Types of coal, lignite, subbituminous coal, anthracite, bituminous coal
The rank of coal is based on the degree to which the original plant material has been transformed into carbon and can be seen as a rough indication of how old the coal is: the older the coal the higher the carbon content (generally). The ranks of coal (from most to least carbon content) are as follows: anthracite, bituminous coal, sub-bituminous coal, and lignite.
The coal with the highest carbon content is the best and cleanest type of coal to use. As you move down the coal rank the heat given out decreases and the dirtiness of the fuel and moisture content increases.
Used almost exclusively for electric power generation lignite is a young type of coal. Lignite is brownish black, has a high moisture content (up to 45 %), and a high sulphur content. Lignite is more like soil than a rock and tends to disintegrate when exposed to the weather. Lignite is also called brown coal.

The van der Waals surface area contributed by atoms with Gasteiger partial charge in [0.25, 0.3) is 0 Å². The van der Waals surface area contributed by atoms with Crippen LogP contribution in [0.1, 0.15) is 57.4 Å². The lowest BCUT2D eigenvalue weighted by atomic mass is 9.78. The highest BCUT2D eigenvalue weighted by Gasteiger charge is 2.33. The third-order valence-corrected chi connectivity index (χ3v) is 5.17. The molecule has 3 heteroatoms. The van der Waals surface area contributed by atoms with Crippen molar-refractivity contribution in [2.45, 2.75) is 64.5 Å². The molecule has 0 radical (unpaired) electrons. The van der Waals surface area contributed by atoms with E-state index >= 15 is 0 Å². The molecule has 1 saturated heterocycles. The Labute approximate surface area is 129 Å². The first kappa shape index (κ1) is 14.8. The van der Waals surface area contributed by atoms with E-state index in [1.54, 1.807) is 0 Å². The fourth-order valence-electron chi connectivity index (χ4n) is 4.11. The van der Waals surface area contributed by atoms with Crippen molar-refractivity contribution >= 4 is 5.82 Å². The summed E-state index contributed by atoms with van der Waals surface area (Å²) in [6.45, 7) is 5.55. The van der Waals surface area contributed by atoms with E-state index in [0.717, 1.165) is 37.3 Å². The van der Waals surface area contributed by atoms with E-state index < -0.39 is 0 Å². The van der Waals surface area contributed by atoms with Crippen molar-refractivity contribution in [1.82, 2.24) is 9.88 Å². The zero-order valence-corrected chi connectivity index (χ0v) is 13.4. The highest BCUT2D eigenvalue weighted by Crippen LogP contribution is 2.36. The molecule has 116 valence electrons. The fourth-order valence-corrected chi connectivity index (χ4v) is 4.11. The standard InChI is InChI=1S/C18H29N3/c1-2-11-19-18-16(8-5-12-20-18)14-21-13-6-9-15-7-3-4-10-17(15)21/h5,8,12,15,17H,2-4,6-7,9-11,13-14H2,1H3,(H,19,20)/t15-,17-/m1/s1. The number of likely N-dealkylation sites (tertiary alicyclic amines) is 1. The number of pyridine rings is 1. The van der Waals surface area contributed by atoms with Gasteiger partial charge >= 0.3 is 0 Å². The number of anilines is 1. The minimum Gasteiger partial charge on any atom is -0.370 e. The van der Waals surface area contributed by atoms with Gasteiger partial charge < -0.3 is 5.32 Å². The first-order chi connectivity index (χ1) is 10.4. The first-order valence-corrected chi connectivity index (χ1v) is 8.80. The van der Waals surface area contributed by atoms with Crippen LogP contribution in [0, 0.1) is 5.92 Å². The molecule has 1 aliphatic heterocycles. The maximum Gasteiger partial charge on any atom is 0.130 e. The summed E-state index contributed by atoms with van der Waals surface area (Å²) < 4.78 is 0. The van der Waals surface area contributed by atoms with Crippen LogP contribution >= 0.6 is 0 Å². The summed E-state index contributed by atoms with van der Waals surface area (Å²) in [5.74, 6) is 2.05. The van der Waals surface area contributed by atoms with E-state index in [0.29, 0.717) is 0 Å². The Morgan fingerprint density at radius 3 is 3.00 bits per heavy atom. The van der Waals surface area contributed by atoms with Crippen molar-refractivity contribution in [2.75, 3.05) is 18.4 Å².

Lignite has a calorific value of less than 5 kw/kg approximately.
Sub-bituminous coal is also called black lignite. Sub-bituminous coal black and contains 20-30 % moisture. Sub-bituminous coal is used for generating electricity and space heating.
Sub-bituminous coal has calorific values ranging from 5 - 6.8 kW/kg approximately.
Bituminous coal is a soft, dense, black coal. Bituminous coal often has bands of bright and dull material in it. Bituminous coal is the most common coal and has a moisture content less than 20 %. Bituminous coal is used for generating electricity, making coke, and space heating.
Bituminous coal has calorific values ranging from 6.8 - 9 kW/kg approximately.
Often referred to as hard coal, anthracite is hard, black and lustrous. Anthracite is low in sulphur and high in carbon. It is the highest rank of coal. Moisture content generally is less than 15 %.
Anthracite has calorific values around 9 kW/kg or above.